Kebroyd Mills, Triangle

There were 2 fulling mills and a corn mill at Triangle.

Several mills were recorded on the site: Kebroyd Upper Mill, Kebroyd Middle Mill, Kebroyd Lower Mill, and Dene Mill.

In 1680, the old corn mill was taken over by John Holroyd and converted to a fulling mill.

In 1739, it was taken over by Samuel Hill.

The two mills were sold to John Denton. He converted the mills to cotton-spinning [from 1794].

John Holroyd was here in 180?.

In 26th March 1868, there was a fire at the mills in which Dene Mill was destroyed by fire. The mill was rebuilt.

In 1902, the mills were run by a new company headed by Frederick Hadwen.

On 1903, there was a serious fire in Dene Mill. The mill was again rebuilt.

On 6th November 1904, The larger of the 2 Kebroyd Mills – which was used for silk spinning – was destroyed by fire. Nothing was salvaged – except a Bible which had remained intact although nearby stonework was severely blackened.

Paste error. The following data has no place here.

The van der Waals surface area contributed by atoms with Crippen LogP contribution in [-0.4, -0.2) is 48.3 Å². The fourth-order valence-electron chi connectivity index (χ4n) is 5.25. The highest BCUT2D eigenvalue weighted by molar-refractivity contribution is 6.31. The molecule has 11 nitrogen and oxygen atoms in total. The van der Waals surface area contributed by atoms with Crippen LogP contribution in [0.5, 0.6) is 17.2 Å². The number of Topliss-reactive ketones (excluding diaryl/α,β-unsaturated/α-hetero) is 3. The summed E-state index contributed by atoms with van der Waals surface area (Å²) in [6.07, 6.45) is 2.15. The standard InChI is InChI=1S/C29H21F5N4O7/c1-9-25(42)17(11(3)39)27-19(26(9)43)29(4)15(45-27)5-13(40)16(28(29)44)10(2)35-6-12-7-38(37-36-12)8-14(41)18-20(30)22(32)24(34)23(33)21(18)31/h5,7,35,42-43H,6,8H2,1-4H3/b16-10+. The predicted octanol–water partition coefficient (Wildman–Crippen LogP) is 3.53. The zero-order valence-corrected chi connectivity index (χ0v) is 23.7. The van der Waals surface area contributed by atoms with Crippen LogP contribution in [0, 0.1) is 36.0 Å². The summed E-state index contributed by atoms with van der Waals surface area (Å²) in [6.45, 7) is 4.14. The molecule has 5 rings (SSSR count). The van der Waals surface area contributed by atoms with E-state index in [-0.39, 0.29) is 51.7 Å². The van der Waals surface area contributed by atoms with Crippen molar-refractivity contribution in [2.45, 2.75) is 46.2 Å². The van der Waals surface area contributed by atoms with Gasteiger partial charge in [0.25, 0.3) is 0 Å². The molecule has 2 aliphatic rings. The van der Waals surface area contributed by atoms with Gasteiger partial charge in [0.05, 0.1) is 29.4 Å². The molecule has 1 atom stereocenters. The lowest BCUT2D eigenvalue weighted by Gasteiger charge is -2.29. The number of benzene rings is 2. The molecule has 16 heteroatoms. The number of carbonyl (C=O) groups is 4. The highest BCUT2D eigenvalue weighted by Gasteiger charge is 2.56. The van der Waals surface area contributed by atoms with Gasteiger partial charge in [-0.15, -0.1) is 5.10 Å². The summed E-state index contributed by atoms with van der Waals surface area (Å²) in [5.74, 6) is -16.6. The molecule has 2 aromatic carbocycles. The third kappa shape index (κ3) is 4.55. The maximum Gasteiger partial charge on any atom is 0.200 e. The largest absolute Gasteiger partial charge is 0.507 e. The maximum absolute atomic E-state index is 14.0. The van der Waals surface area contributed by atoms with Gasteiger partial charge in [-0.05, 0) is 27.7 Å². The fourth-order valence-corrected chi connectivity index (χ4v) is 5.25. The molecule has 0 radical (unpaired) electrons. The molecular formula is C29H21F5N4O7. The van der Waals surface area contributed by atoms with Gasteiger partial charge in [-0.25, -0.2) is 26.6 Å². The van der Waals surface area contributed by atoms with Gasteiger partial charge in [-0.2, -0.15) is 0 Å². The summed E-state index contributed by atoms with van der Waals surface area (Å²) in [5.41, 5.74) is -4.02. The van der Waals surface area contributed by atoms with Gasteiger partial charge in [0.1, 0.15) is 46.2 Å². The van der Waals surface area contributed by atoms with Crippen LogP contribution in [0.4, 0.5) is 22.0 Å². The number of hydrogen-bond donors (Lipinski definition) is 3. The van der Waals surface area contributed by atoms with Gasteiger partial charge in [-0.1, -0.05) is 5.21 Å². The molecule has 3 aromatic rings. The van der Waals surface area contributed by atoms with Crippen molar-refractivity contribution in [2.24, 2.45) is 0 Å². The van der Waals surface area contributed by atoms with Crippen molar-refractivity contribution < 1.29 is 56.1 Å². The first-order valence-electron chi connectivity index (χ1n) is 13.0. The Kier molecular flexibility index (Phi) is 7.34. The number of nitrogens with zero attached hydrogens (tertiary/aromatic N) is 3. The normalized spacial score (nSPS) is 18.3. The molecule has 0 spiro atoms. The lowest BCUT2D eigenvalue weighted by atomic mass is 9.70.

In 1905, when Kebroyd Mill was rebuilt, it was decided that the Bible – which had survived the fire – should be given pride of place in the new mill, and it was displayed in a glass case, alongside keys from the old mill building with the caption:

This Bible was discovered amidst the ruins of this mill after its total destruction, November 5, 1904, having withstood the fire and has been placed here by Mrs Fred Hadwen in the hope that it may prove an omen of good fortune for the future

Subsequent owners and tenants of the mills have included


There were plans for the mill to be converted into 98 private apartments by owners Allied Textiles.

Thieves had plundered parts of the empty building.

On 16th May 2006, the mill was completely destroyed by one of the biggest fires for several years. Reports said that people had been seen leaving the building shortly before the fire broke out.

Following recovery work on the site, and because of the public hysteria about asbestos, footpaths near the mill were closed to the public [September 2007].

The mill was demolished in 2011

See Ann Crabtree's School and Samuel Hill

© Malcolm Bull 2021
Revised 15:04 / 12th May 2021 / 5434

Page Ref: QQ_41

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